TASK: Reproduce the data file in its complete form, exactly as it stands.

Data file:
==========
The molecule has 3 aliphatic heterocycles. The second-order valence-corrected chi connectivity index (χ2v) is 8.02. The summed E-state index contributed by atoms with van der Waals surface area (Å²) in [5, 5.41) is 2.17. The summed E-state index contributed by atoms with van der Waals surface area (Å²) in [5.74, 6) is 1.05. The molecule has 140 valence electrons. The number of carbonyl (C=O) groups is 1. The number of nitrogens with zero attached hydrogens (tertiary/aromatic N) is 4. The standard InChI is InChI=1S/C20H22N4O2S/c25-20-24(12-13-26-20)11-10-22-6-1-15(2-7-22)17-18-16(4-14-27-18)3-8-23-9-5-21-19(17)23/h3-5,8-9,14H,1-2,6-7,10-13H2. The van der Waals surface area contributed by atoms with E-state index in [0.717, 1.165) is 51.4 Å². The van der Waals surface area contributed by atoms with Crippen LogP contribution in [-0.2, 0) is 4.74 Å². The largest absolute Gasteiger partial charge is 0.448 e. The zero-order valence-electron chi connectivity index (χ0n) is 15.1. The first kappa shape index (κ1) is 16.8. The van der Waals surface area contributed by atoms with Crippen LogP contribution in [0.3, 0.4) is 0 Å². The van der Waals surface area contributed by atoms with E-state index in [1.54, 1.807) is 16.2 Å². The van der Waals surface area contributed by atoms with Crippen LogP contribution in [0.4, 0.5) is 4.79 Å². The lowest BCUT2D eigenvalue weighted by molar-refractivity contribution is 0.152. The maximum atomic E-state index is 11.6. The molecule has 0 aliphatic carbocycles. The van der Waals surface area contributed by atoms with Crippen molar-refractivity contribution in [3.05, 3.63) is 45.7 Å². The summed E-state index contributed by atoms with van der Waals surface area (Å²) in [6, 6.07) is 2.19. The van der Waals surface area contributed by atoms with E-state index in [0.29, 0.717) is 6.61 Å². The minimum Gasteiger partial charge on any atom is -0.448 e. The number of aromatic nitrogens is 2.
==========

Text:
The molecule has 3 aliphatic heterocycles. The second-order valence-corrected chi connectivity index (χ2v) is 8.02. The summed E-state index contributed by atoms with van der Waals surface area (Å²) in [5, 5.41) is 2.17. The summed E-state index contributed by atoms with van der Waals surface area (Å²) in [5.74, 6) is 1.05. The molecule has 140 valence electrons. The number of carbonyl (C=O) groups is 1. The number of nitrogens with zero attached hydrogens (tertiary/aromatic N) is 4. The standard InChI is InChI=1S/C20H22N4O2S/c25-20-24(12-13-26-20)11-10-22-6-1-15(2-7-22)17-18-16(4-14-27-18)3-8-23-9-5-21-19(17)23/h3-5,8-9,14H,1-2,6-7,10-13H2. The van der Waals surface area contributed by atoms with E-state index in [0.717, 1.165) is 51.4 Å². The van der Waals surface area contributed by atoms with Crippen LogP contribution in [-0.2, 0) is 4.74 Å². The largest absolute Gasteiger partial charge is 0.448 e. The zero-order valence-electron chi connectivity index (χ0n) is 15.1. The first kappa shape index (κ1) is 16.8. The van der Waals surface area contributed by atoms with Crippen LogP contribution in [0.3, 0.4) is 0 Å². The van der Waals surface area contributed by atoms with E-state index in [1.54, 1.807) is 16.2 Å². The van der Waals surface area contributed by atoms with Crippen LogP contribution in [0.4, 0.5) is 4.79 Å². The lowest BCUT2D eigenvalue weighted by molar-refractivity contribution is 0.152. The maximum atomic E-state index is 11.6. The molecule has 0 aliphatic carbocycles. The van der Waals surface area contributed by atoms with Crippen molar-refractivity contribution in [3.05, 3.63) is 45.7 Å². The summed E-state index contributed by atoms with van der Waals surface area (Å²) in [6, 6.07) is 2.19. The van der Waals surface area contributed by atoms with E-state index in [0.29, 0.717) is 6.61 Å². The minimum Gasteiger partial charge on any atom is -0.448 e. The number of aromatic nitrogens is 2.